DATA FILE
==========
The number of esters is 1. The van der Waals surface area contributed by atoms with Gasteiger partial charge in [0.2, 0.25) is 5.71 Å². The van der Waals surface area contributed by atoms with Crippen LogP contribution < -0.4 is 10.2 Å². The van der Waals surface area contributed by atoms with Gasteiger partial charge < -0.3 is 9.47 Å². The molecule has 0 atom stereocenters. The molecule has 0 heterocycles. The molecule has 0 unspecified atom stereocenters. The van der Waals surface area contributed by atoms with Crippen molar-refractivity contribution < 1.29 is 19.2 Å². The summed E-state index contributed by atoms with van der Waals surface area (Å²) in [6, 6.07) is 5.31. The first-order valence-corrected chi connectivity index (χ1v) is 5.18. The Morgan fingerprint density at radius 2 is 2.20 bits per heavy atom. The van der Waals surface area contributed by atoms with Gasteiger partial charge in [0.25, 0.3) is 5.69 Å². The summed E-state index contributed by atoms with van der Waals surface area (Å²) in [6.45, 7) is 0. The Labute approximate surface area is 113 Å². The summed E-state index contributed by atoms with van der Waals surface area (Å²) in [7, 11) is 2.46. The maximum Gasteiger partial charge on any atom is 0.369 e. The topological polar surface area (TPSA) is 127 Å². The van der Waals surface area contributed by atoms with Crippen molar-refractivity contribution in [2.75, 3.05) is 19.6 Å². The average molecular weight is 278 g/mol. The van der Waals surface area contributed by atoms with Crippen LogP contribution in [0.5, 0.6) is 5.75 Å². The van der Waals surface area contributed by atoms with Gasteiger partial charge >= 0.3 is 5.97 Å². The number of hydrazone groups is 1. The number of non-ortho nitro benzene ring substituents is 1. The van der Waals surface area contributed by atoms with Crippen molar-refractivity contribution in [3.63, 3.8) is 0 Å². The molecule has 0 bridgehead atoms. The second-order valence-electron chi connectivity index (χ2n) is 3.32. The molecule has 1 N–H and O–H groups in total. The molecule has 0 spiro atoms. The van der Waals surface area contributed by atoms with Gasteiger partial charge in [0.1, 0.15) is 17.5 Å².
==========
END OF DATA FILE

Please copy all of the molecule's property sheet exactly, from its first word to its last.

The number of esters is 1. The van der Waals surface area contributed by atoms with Gasteiger partial charge in [0.2, 0.25) is 5.71 Å². The van der Waals surface area contributed by atoms with Crippen LogP contribution < -0.4 is 10.2 Å². The van der Waals surface area contributed by atoms with Gasteiger partial charge < -0.3 is 9.47 Å². The molecule has 0 atom stereocenters. The molecule has 0 heterocycles. The molecule has 0 unspecified atom stereocenters. The van der Waals surface area contributed by atoms with Crippen molar-refractivity contribution < 1.29 is 19.2 Å². The summed E-state index contributed by atoms with van der Waals surface area (Å²) in [6, 6.07) is 5.31. The first-order valence-corrected chi connectivity index (χ1v) is 5.18. The Morgan fingerprint density at radius 2 is 2.20 bits per heavy atom. The van der Waals surface area contributed by atoms with Gasteiger partial charge in [0.25, 0.3) is 5.69 Å². The summed E-state index contributed by atoms with van der Waals surface area (Å²) in [6.45, 7) is 0. The Labute approximate surface area is 113 Å². The summed E-state index contributed by atoms with van der Waals surface area (Å²) in [7, 11) is 2.46. The maximum Gasteiger partial charge on any atom is 0.369 e. The topological polar surface area (TPSA) is 127 Å². The van der Waals surface area contributed by atoms with Crippen molar-refractivity contribution in [2.75, 3.05) is 19.6 Å². The average molecular weight is 278 g/mol. The van der Waals surface area contributed by atoms with Crippen LogP contribution in [0.5, 0.6) is 5.75 Å². The van der Waals surface area contributed by atoms with Gasteiger partial charge >= 0.3 is 5.97 Å². The number of hydrazone groups is 1. The number of non-ortho nitro benzene ring substituents is 1. The van der Waals surface area contributed by atoms with Crippen molar-refractivity contribution in [3.63, 3.8) is 0 Å². The molecule has 0 bridgehead atoms. The second-order valence-electron chi connectivity index (χ2n) is 3.32. The molecule has 1 N–H and O–H groups in total. The molecule has 0 spiro atoms. The van der Waals surface area contributed by atoms with Gasteiger partial charge in [0.1, 0.15) is 17.5 Å².